I am very keen – as no doubt my readers are – not to rake over old ground when it comes to Marks & Spencer. So I promise not to name again the guilty men who have brought this once fine retail business to its knees. But I am intrigued by the story of the latest sacrificial lamb to be brought to St Michael’s altar.
Perhaps the paschal lamb is the wrong analogy for Roger Holmes, who has dumped Kingfisher in favour of the exciting post of head of UK retailing at M&S. A lamb at Passover has no choice in the matter of its sacrifice. Maybe Holmes is more like the sailor in rough retail waters who is drawn by M&S’s siren calls on to the rocks.
The fact that the siren voices are calling, among other things, “&£420,000 a year, plus share options worth eight times as much” might explain why he has been drawn. But share options are worth nothing if you cannot exercise them at a profit – a simple fact of life on which Holmes might care to reflect when he is shipwrecked.
All of which presupposes that M&S is doomed. It will come as no surprise to know that I believe it is. But the news last week that Holmes has secured the termination of his contract at Kingfisher and is ready to “start” – if anyone can start anything at M&S anymore – in the New Year has been alighted upon by optimistic souls as an opportunity for beleaguered shareholders.
M&S needs not just optimism but some radical thinking. Some of that was offered in the Sunday Times by my friend John Jay, who, starting from the positive premise that the M&S glass might be half-full rather than half-empty, embarked on the following creative proposition for Holmes.
One of the great successes of the Asda growth years under Archie Norman and born-again pluralist Allan Leighton was the George clothing range, developed under the intuitive auspices of George Davies, whose eponymous Partnership Asda acquired.
Davies would cost M&S zillions and it would not be acquiring a big-business brain (witness Davies’s stewardship of Next), rather his instinctive retailing skills.
Davies might be the man (and these are my words, not Jay’s) to find the g-spot of M&S’s long unsatisfied customer.
I am not so sure. For a start, as I have said here before, “Middle England” no longer exists – at least not M&S’s version of it.
And, anyway, I think it is generous to suggest M&S’s glass is half-full. I believe it is no more than a 16th full. That makes it 15/16ths empty and I do not believe even a retail man of Davies’s consummate ability can bring its cup to the brim again, let alone make it run over as did Asda’s.
M&S simply does not have the market space, or the time, to manoeuvre. Both are luxuries that the business can no longer afford (as is, incidentally, Davies).
Which brings me to a comparison I would like to make. Coinciding with the news of Holmes’ start date at M&S was the altogether quieter news that the John Lewis Partnership (JLP) is poised to embark on an image makeover that will drag the crusty old department store chain into the 21st century (thereby, some crueller commentators might observe, missing out the 20th century altogether).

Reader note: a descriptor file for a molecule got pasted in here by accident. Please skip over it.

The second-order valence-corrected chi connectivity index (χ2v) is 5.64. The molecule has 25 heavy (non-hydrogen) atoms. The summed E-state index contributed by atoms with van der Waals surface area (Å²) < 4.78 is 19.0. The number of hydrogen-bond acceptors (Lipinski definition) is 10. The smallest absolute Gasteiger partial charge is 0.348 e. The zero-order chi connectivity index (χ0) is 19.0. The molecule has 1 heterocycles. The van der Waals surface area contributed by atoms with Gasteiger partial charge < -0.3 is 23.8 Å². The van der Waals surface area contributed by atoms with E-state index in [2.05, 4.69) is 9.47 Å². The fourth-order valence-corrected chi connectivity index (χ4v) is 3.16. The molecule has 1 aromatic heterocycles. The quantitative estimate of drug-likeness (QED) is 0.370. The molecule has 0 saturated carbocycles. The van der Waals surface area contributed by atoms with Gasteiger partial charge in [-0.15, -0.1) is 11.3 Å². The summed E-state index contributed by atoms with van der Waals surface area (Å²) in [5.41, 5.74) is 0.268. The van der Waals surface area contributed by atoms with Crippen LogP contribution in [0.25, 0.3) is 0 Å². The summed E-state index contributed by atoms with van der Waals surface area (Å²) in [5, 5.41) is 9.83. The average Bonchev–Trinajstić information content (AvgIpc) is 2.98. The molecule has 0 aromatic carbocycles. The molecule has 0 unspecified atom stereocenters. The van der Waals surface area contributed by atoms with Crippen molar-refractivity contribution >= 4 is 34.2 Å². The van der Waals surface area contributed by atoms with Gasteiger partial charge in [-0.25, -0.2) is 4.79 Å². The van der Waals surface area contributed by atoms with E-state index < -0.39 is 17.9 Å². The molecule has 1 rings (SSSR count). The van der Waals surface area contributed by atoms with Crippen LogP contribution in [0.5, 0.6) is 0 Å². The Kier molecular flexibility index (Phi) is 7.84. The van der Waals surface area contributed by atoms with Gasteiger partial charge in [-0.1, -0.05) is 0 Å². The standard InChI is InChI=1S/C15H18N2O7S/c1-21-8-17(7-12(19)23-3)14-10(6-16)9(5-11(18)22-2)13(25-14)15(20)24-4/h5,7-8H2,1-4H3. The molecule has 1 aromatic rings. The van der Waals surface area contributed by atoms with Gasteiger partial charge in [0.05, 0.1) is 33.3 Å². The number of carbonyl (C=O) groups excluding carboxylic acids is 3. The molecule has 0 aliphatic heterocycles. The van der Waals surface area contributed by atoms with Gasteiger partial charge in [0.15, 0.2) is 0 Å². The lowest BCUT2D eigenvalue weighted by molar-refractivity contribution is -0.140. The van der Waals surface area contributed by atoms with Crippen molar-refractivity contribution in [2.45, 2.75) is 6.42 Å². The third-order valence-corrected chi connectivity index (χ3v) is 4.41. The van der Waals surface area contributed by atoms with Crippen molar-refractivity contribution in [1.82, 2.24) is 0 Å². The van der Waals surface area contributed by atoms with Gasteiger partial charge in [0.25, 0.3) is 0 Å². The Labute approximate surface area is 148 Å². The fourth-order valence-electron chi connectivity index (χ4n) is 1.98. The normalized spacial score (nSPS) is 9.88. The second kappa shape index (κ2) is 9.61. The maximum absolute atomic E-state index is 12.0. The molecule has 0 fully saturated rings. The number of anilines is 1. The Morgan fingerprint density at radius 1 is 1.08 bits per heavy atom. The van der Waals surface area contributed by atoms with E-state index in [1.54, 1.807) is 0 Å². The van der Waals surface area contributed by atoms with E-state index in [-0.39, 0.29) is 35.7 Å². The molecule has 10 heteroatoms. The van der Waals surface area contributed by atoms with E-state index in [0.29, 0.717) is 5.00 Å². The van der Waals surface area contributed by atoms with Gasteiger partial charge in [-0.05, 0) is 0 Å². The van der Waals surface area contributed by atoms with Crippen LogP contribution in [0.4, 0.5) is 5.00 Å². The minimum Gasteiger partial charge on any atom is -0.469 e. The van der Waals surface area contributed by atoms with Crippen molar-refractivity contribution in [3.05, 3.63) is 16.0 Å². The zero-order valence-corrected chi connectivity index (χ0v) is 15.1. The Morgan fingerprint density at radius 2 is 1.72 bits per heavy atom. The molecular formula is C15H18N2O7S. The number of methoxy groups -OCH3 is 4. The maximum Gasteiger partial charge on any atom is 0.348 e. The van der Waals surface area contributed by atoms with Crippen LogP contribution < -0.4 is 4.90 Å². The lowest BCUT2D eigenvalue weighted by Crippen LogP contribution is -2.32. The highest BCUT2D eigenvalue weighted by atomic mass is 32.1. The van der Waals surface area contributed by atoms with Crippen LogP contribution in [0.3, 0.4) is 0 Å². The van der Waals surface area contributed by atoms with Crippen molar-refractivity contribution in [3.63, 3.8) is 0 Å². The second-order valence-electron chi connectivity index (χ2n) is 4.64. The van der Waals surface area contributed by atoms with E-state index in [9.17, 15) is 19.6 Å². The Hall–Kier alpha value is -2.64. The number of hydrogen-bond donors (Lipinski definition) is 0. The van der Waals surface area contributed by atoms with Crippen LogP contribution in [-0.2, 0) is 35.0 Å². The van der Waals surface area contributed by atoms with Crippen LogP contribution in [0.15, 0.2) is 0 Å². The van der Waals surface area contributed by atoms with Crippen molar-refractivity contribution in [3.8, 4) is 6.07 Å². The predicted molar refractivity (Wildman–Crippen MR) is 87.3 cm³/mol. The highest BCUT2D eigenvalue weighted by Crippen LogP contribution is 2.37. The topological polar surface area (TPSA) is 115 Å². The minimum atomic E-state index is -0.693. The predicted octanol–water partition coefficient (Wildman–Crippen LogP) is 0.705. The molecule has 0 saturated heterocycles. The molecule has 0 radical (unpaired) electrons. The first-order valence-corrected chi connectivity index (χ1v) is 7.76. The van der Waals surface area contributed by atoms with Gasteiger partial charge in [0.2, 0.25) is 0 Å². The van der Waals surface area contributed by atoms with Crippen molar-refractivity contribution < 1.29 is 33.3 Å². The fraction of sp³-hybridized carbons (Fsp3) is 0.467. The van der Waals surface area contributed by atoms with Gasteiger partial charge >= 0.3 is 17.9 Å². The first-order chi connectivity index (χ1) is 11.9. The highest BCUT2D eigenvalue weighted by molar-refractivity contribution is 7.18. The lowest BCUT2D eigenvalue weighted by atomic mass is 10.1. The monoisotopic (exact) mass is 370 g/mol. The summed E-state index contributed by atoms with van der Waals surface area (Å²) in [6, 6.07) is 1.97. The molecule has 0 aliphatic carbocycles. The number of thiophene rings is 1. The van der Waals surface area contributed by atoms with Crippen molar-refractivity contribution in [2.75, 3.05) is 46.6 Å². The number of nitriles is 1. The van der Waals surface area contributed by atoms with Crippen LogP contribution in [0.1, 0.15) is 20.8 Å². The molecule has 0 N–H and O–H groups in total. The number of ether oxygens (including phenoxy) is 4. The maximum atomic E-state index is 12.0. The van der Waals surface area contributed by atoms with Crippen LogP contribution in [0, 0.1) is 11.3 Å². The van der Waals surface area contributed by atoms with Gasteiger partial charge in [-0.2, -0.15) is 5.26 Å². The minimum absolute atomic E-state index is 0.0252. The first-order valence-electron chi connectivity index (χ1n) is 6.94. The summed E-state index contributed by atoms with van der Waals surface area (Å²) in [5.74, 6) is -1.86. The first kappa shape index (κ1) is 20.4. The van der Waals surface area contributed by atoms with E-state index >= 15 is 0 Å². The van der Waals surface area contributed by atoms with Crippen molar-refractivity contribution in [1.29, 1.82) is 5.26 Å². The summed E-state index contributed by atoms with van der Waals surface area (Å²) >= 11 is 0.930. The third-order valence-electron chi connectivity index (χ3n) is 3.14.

Design consultancy Pentagram has been hired to make the stores “more attractive and relevant”. That made me wonder what JLP has been doing all these years. Well, for one thing, it has “never been knowingly undersold”. It has 25 department stores, owns 130 Waitrose supermarkets and has just absorbed a lump of Somerfield.
Nothing, evidently, will be done in the design revamp to undermine the Fabian style of JLP, which was founded 50 years ago on the idealistic principles of power- and profit-sharing. It now has a little more than 40,000 partners (permanent employees) and is still run by a central council.
Its mission statements sound quaintly out of date, if a little smug: ‘The partnership aims to make sufficient profit… to sustain its commercial vitality, to finance its continued development and to distribute a share of those profits each year to its members.” Note that it talks of commercial vitality, not viability.
Now, there are those, such as Andrew Regan, the oily Eighties relic who bid for the Co-operative Wholesale Society before being caught out by his own innate dishonesty, who could not look at JLP without wanting to break it up and sell it off. Especially as, in the half-year to the end of July, JLP’s pre-tax profits plummeted 43 per cent to &£38.5m, despite an increase in sales.
But wait. In the same period JLP paid all of its members a bonus equivalent to 15 per cent of their salary. It did so for the simple reason that, as a private company, it could. I bet M&S’s shareholders wish it could have done so too.
JLP serves the same Middle England with which M&S has lost contact. And, even if JLP has lost its way, it can afford to think long-term, while M&S has public shareholders breathing down its neck constantly looking for earnings growth.
I’m not suggesting M&S should go private – the time for that is long passed. But I am saying there is great comfort to be had in private equity. And the value of that comfort should never be knowingly undersold.
George Pitcher is a partner at issue management consultancy Luther Pendragon